November 10th, 2022 | This transition from one kind of natural asset to another makes the community grow stronger and healthier by creating trails. The project is engaging the next generation of the region and energizing the previous generation. The Baileys Trail System's future is massive for riders, hikers, and runners of all abilities, with over 80 miles of trail in the plans. All thanks to this beautiful landscape full of welcoming people working to redefine its identity.
Source: Pearl IzumiVisit Article
November 10th, 2021 | When a group of Arizona Conservation Corps workers were performing trail maintenance in upper Oak Creek Canyon last month, they came upon a rare sight next to an unofficial trail: Five olive gray snakes with faint reddish spots intertwined in courtship.
Source: Red Rock NewsVisit Article
November 10th, 2021 | Arizona Conservation Corps crew members are working with Cocopah to reduce the risk of wildfires and restore the habitat on the west reservation.
Source: Cocopah NowVisit Article
October 22, 2021 | "This week, a group of Arizona Conservation Corps (AZCC) members completed the second phase of a project that officials hope will rehabilitate many areas along the corridor that have been hit hard by visitors, improve water quality in the creek and protect habitat for the threatened narrow-headed garter snake.
The project, a collaboration between countless groups including the Arizona Department of Environmental Quality, National Forest Foundation, Coconino National Forest’s Red Rock District and the AZCC, seeks to close hundreds of unofficial social trails that crisscross the area between the highway and the creek."
Source: Arizona Daily SunVisit Article
October 19th, 2021 | "Post-9/11 Veterans looking for a career as a wildland firefighter can apply to the Southeast Conservation Corps Veterans Fire Corps program.
Squads work on fire mitigation and fuels reduction projects on public lands, giving back to the surrounding communities. Veterans must be flexible, adaptable and able to work in a fluid, changing work environment."
Source: Vantage PointVisit Article
September 22, 2021 | "As part of its engagement at Wupatki, the Penn team and partners will also expand professional training, cultural heritage education, and career discovery opportunities for Native youth focused on the conservation of American Indian ancestral sites, including a 12-week summer program in partnership with Conservation Legacy’s Ancestral Lands Conservation Corps. The program will incorporate fieldwork, job shadowing, and mentoring by cultural resources advisors from Northern Arizona Tribes and a 10-week summer internship program for Native degree-seeking students through Northern Arizona University."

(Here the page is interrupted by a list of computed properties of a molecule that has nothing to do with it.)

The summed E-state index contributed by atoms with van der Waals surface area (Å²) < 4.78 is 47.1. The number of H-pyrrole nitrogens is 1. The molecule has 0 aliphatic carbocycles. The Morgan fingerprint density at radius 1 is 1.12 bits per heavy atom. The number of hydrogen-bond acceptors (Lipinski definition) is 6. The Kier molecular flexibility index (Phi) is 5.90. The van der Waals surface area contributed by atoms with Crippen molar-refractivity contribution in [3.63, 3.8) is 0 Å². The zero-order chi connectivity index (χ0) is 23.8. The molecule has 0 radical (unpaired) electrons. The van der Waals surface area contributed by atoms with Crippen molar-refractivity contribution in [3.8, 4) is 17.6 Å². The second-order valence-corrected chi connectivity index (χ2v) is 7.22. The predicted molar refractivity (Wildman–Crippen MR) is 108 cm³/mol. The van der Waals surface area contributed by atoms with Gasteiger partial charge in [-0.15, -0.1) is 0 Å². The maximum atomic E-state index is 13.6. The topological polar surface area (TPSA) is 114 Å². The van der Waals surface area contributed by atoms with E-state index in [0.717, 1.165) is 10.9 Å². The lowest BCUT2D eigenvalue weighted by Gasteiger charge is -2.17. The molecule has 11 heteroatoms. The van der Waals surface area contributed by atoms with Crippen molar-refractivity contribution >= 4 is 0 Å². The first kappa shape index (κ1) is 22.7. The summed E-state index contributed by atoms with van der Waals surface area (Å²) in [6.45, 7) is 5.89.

Source: Native News OnlineVisit Article
September 15th, 2021 | "You don’t see them as you kick through the leaves on your hike. You won’t see them as you squeeze through an inviting crevice between two boulders to discover what’s beyond. Don’t look for them as you pedal toward a perfectly placed berm or you may tumble off your bike. Just know that the people responsible for the thrilling ride and the beckoning passageway, the people who plan where you will step and what you will view — they see you. These trail workers are the unseen architects guiding your interaction with the great outdoors."
Source: The Washington PostVisit Article
August 12, 2021 | The 11th Annual Outdoor Retailer Inspiration Awards celebrate champions of the outdoor community who inspire and encourage others to enjoy, participate in, and support outdoor recreation. Annual awards are presented to individuals, organizations, and companies within the outdoor recreation industry. This year’s recipients have been announced at the virtual ceremony, which occurred on Wednesday, August 11, 2021, in conjunction with the Outdoor Retailer summer market in Denver.
August 12, 2021 | See page 10 for Ancestral Lands feature in The Daily, a publication by Outdoor Retailer!
Source: The DailyVisit Article
August 3rd, 2021 | Participants ranged from environmentalists to electric utility employees, high school students to hiking groups for retirees and snowbirds. Luckily, Swann said, most of the counting was finished by last March, when the pandemic shut down such group activities.
The few remaining plots were surveyed later in the spring by park interns and crews from groups like the Arizona Conservation Corps.
Source: https://tucson.com/news/local/saguaro-census-shows-more-giants-low-reproduction-in-namesake-park/article_c659cb2d-ddef-5371-b5a3-abe351f886ad.htmlVisit Article